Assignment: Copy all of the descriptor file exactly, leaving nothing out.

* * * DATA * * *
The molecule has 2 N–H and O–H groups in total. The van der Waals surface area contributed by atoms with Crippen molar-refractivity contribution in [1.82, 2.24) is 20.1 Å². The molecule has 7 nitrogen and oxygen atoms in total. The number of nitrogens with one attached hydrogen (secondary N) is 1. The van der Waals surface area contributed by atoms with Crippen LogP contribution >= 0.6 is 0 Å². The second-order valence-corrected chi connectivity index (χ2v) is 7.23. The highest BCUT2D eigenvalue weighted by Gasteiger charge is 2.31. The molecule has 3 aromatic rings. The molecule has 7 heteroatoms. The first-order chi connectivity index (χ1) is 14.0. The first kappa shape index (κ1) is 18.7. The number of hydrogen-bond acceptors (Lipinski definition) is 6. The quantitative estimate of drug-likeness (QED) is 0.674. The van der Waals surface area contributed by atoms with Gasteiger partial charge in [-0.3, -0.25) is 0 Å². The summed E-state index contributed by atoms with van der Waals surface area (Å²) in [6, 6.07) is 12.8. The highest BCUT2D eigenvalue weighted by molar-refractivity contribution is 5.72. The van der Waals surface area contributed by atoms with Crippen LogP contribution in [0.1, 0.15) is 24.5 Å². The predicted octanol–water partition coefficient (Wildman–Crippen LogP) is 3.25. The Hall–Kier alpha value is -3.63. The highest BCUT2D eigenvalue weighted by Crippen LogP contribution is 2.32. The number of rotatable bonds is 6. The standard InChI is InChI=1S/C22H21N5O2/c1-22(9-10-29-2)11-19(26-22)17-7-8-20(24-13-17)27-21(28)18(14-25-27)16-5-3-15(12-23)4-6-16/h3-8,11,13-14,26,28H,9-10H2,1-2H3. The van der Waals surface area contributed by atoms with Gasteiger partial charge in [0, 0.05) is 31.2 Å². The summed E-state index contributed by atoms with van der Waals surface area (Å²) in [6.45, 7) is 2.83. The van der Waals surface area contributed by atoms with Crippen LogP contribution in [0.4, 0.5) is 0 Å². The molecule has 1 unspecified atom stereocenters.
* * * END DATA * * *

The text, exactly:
The molecule has 2 N–H and O–H groups in total. The van der Waals surface area contributed by atoms with Crippen molar-refractivity contribution in [1.82, 2.24) is 20.1 Å². The molecule has 7 nitrogen and oxygen atoms in total. The number of nitrogens with one attached hydrogen (secondary N) is 1. The van der Waals surface area contributed by atoms with Crippen LogP contribution >= 0.6 is 0 Å². The second-order valence-corrected chi connectivity index (χ2v) is 7.23. The highest BCUT2D eigenvalue weighted by Gasteiger charge is 2.31. The molecule has 3 aromatic rings. The molecule has 7 heteroatoms. The first-order chi connectivity index (χ1) is 14.0. The first kappa shape index (κ1) is 18.7. The number of hydrogen-bond acceptors (Lipinski definition) is 6. The quantitative estimate of drug-likeness (QED) is 0.674. The van der Waals surface area contributed by atoms with Gasteiger partial charge in [-0.3, -0.25) is 0 Å². The summed E-state index contributed by atoms with van der Waals surface area (Å²) in [6, 6.07) is 12.8. The highest BCUT2D eigenvalue weighted by molar-refractivity contribution is 5.72. The van der Waals surface area contributed by atoms with Crippen LogP contribution in [0.1, 0.15) is 24.5 Å². The predicted octanol–water partition coefficient (Wildman–Crippen LogP) is 3.25. The Hall–Kier alpha value is -3.63. The highest BCUT2D eigenvalue weighted by Crippen LogP contribution is 2.32. The number of rotatable bonds is 6. The standard InChI is InChI=1S/C22H21N5O2/c1-22(9-10-29-2)11-19(26-22)17-7-8-20(24-13-17)27-21(28)18(14-25-27)16-5-3-15(12-23)4-6-16/h3-8,11,13-14,26,28H,9-10H2,1-2H3. The van der Waals surface area contributed by atoms with Gasteiger partial charge in [0, 0.05) is 31.2 Å². The summed E-state index contributed by atoms with van der Waals surface area (Å²) in [6.45, 7) is 2.83. The van der Waals surface area contributed by atoms with Crippen LogP contribution in [0.4, 0.5) is 0 Å². The molecule has 1 unspecified atom stereocenters.